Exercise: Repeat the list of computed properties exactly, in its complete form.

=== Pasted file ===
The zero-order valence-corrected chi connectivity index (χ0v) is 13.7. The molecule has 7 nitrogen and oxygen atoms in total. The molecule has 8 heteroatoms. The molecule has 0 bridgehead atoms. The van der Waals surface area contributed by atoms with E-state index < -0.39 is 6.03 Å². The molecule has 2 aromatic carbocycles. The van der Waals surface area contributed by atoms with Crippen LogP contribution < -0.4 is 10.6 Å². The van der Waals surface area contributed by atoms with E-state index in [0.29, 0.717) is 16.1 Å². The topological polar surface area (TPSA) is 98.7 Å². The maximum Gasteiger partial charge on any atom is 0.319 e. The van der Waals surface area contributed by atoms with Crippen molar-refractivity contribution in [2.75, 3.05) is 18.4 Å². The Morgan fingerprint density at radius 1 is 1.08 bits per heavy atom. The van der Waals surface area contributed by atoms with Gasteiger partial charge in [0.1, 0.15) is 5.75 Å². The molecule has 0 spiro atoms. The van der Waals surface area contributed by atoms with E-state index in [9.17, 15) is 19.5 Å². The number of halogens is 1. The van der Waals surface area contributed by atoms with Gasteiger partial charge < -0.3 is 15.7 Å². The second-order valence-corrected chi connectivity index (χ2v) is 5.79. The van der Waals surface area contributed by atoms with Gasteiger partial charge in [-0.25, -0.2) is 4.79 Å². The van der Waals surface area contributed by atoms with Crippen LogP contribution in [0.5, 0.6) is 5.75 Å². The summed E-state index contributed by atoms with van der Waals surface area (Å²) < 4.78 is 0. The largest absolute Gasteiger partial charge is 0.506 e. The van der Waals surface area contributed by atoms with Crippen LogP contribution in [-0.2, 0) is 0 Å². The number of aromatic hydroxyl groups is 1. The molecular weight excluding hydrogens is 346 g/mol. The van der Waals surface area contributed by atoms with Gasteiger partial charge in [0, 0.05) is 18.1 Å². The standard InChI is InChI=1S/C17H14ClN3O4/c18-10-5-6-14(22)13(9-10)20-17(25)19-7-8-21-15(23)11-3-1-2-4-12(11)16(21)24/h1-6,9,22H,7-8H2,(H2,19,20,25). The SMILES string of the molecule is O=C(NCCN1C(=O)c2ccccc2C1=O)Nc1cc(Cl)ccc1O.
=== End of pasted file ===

The zero-order valence-corrected chi connectivity index (χ0v) is 13.7. The molecule has 7 nitrogen and oxygen atoms in total. The molecule has 8 heteroatoms. The molecule has 0 bridgehead atoms. The van der Waals surface area contributed by atoms with E-state index < -0.39 is 6.03 Å². The molecule has 2 aromatic carbocycles. The van der Waals surface area contributed by atoms with Crippen LogP contribution < -0.4 is 10.6 Å². The van der Waals surface area contributed by atoms with E-state index in [0.29, 0.717) is 16.1 Å². The topological polar surface area (TPSA) is 98.7 Å². The maximum Gasteiger partial charge on any atom is 0.319 e. The van der Waals surface area contributed by atoms with Crippen molar-refractivity contribution in [2.75, 3.05) is 18.4 Å². The Morgan fingerprint density at radius 1 is 1.08 bits per heavy atom. The van der Waals surface area contributed by atoms with Gasteiger partial charge in [0.1, 0.15) is 5.75 Å². The molecule has 0 spiro atoms. The van der Waals surface area contributed by atoms with E-state index in [9.17, 15) is 19.5 Å². The number of halogens is 1. The van der Waals surface area contributed by atoms with Gasteiger partial charge < -0.3 is 15.7 Å². The second-order valence-corrected chi connectivity index (χ2v) is 5.79. The van der Waals surface area contributed by atoms with Gasteiger partial charge in [-0.25, -0.2) is 4.79 Å². The van der Waals surface area contributed by atoms with Crippen LogP contribution in [0.5, 0.6) is 5.75 Å². The summed E-state index contributed by atoms with van der Waals surface area (Å²) < 4.78 is 0. The largest absolute Gasteiger partial charge is 0.506 e. The van der Waals surface area contributed by atoms with Crippen LogP contribution in [-0.2, 0) is 0 Å². The number of aromatic hydroxyl groups is 1. The molecular weight excluding hydrogens is 346 g/mol. The van der Waals surface area contributed by atoms with Gasteiger partial charge in [0, 0.05) is 18.1 Å². The standard InChI is InChI=1S/C17H14ClN3O4/c18-10-5-6-14(22)13(9-10)20-17(25)19-7-8-21-15(23)11-3-1-2-4-12(11)16(21)24/h1-6,9,22H,7-8H2,(H2,19,20,25). The SMILES string of the molecule is O=C(NCCN1C(=O)c2ccccc2C1=O)Nc1cc(Cl)ccc1O.